Op-ed: Republican and Democrat agree: Trump is a threat to national security

'Unfit to make decisions about national security'
Posted at 6:00 AM, Oct 25, 2016
and last updated 2016-10-25 06:00:18-04

Brian Vogt is a Democrat and a Truman National Security Fellow originally from Covington. James Waters is a Republican and former Navy SEAL whose grandparents lived in Cincinnati.

America has a remarkable history of bipartisanship in foreign policy.

After World War II, the legendary partnership between Democratic President Harry Truman and Republican Senator Arthur Vandenburg saw two men with very different views set aside partisan differences because they knew something much greater was at stake: the immediate security of our country in a rapidly changing world. Their collaboration led to bipartisan support for the Truman Doctrine, the Marshall Plan, and the creation of NATO.

Brian Vogt

Unfortunately, deep partisanship has increasingly seeped into our foreign policy. But today, standing together as a proud Republican and Democrat, each with roots in the Cincinnati area, we present an urgent need to the region's voters. We must once again bring the parties together to counter a new threat to our national security: Donald Trump.

Trump is temperamentally unfit to make key decisions about national security. His off-the-cuff remarks are admired by many as a refreshing change from politics as usual. Perhaps a dose of that would be nice, but national security is not a reality TV show -- lives of our soldiers, diplomats, and many others are on the line every hour of every day.

James Waters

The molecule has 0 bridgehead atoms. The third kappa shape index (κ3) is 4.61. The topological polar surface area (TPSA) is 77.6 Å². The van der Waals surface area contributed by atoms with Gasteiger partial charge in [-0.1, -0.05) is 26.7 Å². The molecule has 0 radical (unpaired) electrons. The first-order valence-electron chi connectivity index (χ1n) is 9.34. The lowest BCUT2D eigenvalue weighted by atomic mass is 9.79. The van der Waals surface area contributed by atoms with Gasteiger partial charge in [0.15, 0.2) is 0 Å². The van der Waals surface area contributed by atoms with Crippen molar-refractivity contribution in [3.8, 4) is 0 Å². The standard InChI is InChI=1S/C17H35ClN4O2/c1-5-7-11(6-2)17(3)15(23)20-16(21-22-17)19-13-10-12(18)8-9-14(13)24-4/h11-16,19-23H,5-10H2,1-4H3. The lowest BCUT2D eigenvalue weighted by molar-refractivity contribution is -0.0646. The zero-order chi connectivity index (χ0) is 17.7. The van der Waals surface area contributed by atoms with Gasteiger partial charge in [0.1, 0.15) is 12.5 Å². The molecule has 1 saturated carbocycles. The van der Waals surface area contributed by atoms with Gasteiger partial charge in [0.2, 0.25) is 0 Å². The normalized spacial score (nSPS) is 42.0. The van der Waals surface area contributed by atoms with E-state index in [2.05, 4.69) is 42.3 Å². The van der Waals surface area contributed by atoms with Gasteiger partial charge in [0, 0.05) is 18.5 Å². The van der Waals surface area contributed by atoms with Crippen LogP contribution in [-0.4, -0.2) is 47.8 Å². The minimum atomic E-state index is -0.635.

Today there are nearly 35,000 active duty and reserve soldiers from Ohio alone. They deserve a commander in chief who is not rash or impulsive. Yet Trump seems uninterested in nuance and unwilling to change his “shoot first and ask questions later” approach. This is extremely dangerous to our troops. The offhand and half-baked solutions he proposes undercut fundamental tenets supported widely by both Democrats and Republicans and represent dramatic pivots in America’s role in the world.

Since the end of World War II, both parties have recognized the existential threat posed by the proliferation of nuclear weapons. Yet Trump actually encourages the spread of these weapons to countries that have previously forsworn them.

Both President Bush and President Obama recognized the terrorist trap of a perceived battle between the West and Islam. Trump, by contrast, encourages this clash of civilizations as he vilifies Muslims in this country and abroad -- the very people we need to counter the extremist ideology of a few.

For decades, our country has supported the spread and deepening of democracy around the world, which diminishes the possibility of wars and provides a bulwark against violent extremism. Trump, however, expresses bizarre admiration for dictators such as Vladimir Putin and Kim Jong Un. 

And finally, since 1949, Democrats and Republicans have recognized the key role the NATO alliance has played in defeating communism and now in combating emerging threats in places like Syria. Meanwhile, Trump threatens to refuse to defend NATO allies, undermining its credibility.

Any one of these “pivots” would threaten America’s leadership in the world. Taken together, they are unprecedented -- and dangerous.

In recent presidential elections, Democrats and Republicans had legitimate policy differences that were vigorously debated: Iraq, the war on terror, and Iran come to mind. Yet, underlying these debates was agreement on a set of core principles that have successfully guided our country for many years.

For Trump, these bedrock principles just get in the way of making America great again. What he misses is that America’s greatness actually comes from those very ideals. That’s something that all Americans, Democrats and Republicans, can agree on.

America’s position in the world depends on acting together to oppose Donald Trump. We must once again come together to lead our nation in making the right choice.